Electric-Car Withdrawal: Gasoline Cars Now Feel Loud, Crude


2011 Chevrolet Volt on test in Little Rock, Arkansas, July 2011

2011 Chevrolet Volt on test in Little Rock, Arkansas, July 2011

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After more than 11,000 miles driving solely on electric power in our 2011 Nissan Leaf and Chevy Volt, we now find our Volt in the body shop.

So for longer trips, our "extended-range vehicle" is a rented 2012 Ford Focus SEL model.

The 2012 Ford Focus is one of the most impressive of the latest compact cars, but in comparison to day-to-day driving in an electric vehicle, the power provided by an internal combustion engine is weak, nonlinear, and quite noisy and rough.

Impressive styling

I totally agree with early reviews of the impressively styled Ford Focus; I even mistook it for a Fiesta when I first looked it over at the rental lot. The 2012 Focus is a top choice in the compact category, and TheCarConnection gives the 2012 Focus a score of 8 out of 10 for overall quality.

2012 Ford Focus Titanium hatchback, New York, July 2011

2012 Ford Focus Titanium hatchback, New York, July 2011

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Still, driving with a fully gasoline powertrain is a disappointing contrast to the smoother power of full electric drive.  It was amazingly easy to forget how noisy a gasoline engine is at idle, and how much that noise rises as the car accelerates.

The smoothness of the power from an electric motor, which doesn’t require any gears, was highlighted when our 2012 Focus--as wonderful as it is--had to downshift to climb the low pass from the San Francisco Bay to California's inner Central Valley.

Shifting interrupts chat

It was a smooth enough transition, and the extra 700 or so rpms were only mildly irritating, but we hadn't heard anything like that to interrupt our conversation in six months of driving electric.

Every acceleration from a full stop now shocks us with engine “feedback,” and worse, there is a perceptible lag in the tip-in response from the gas engine in the Focus. The completely linear power delivered by the electric drive motors in either our Leaf or Volt are a total contrast to the slowly building torque from the Ford's 2.0-liter direct-injected engine.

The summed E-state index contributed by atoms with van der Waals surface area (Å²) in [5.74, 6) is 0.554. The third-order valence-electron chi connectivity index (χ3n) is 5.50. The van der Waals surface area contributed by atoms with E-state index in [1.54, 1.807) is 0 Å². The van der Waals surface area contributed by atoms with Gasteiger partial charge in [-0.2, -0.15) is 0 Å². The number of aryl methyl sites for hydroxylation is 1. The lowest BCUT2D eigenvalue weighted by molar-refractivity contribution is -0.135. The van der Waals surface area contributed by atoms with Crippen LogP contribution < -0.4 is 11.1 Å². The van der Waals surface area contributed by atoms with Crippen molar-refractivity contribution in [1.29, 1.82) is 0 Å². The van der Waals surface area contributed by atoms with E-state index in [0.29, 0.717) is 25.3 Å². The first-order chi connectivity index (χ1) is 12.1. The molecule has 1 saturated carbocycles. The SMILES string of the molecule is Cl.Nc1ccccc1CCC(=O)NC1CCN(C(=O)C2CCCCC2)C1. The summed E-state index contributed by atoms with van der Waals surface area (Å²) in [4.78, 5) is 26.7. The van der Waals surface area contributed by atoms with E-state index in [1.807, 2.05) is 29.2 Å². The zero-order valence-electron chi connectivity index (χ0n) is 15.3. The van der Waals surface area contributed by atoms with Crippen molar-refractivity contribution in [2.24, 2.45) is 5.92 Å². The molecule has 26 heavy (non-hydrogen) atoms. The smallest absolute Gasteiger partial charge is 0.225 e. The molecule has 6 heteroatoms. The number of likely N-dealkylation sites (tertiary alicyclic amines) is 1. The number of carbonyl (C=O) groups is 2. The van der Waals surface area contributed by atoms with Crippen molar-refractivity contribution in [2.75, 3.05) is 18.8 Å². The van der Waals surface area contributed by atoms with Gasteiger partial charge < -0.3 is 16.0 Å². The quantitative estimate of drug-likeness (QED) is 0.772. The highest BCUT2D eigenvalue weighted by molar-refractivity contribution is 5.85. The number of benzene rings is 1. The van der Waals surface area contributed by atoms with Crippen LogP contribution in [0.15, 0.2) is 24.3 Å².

2012 Ford Focus Titanium hatchback, New York, July 2011

2012 Ford Focus Titanium hatchback, New York, July 2011

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The Ford Focus for 2012 has a well-engineered six-speed automatic transmission, but this still means shifts take place. And they can be felt by the occupants, particularly downshifts. It's something that simply never happens in an electric car.

Trim and detail concerns

Many gasoline cars today offer push-to-start engine activation, but our 2012 Ford Focus still uses a real key that the driver has to insert. Sure, this is the way cars have been started for most of the last 50 years, but compared to just pushing a button? Very last century.

The tilting and telescoping steering wheel helped each of us find a comfortable driving position, aided by the pump lever for seat height. A few other grumbles with our rented Ford Focus include a buzz from the sun visor on the driver side, and variable panel fit around the trunk.   

2011 Nissan Leaf and 2011 Chevy Volt, with charging station visible; photo by George Parrott

2011 Nissan Leaf and 2011 Chevy Volt, with charging station visible; photo by George Parrott

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Even the leather wrapping on the Focus steering wheel seems a lower quality than what is used on the Chevy Volt.

Gas mileage over 500 miles or so is hovering around 33.2 mpg. That might not be too bad, but it's 20 percent less than we were getting under gas power in our 2011 Volt, which so far has a lifetime gas mileage of 105 miles per gallon--because so many of our daily trips were made entirely on battery power from the electric grid.

Lower prices, higher running costs

A 2012 Ford Focus equipped to best approximate the technology (navigation, upgrade radio, special paint) included in the Leaf or Volt would cost around $22,000. A 2011 Chevy Cruze similarly set up would be in excess of $25,000. Each would cost about $2,000 per year in fuel and service costs.

The 2012 Chevy Volt, on the other hand, costs $39,990 and up, and the 2012 Leaf starts at $35,200.

"Feeding” the Leaf and the Volt is much easier and more convenient (recharging at home), and far less expensive compared to even these high-quality compact cars.

We can’t get our Volt back soon enough. Electric vehicle driving is a the kind of addiction more of us need to experience.

How quickly we forget the way the world used to work ....

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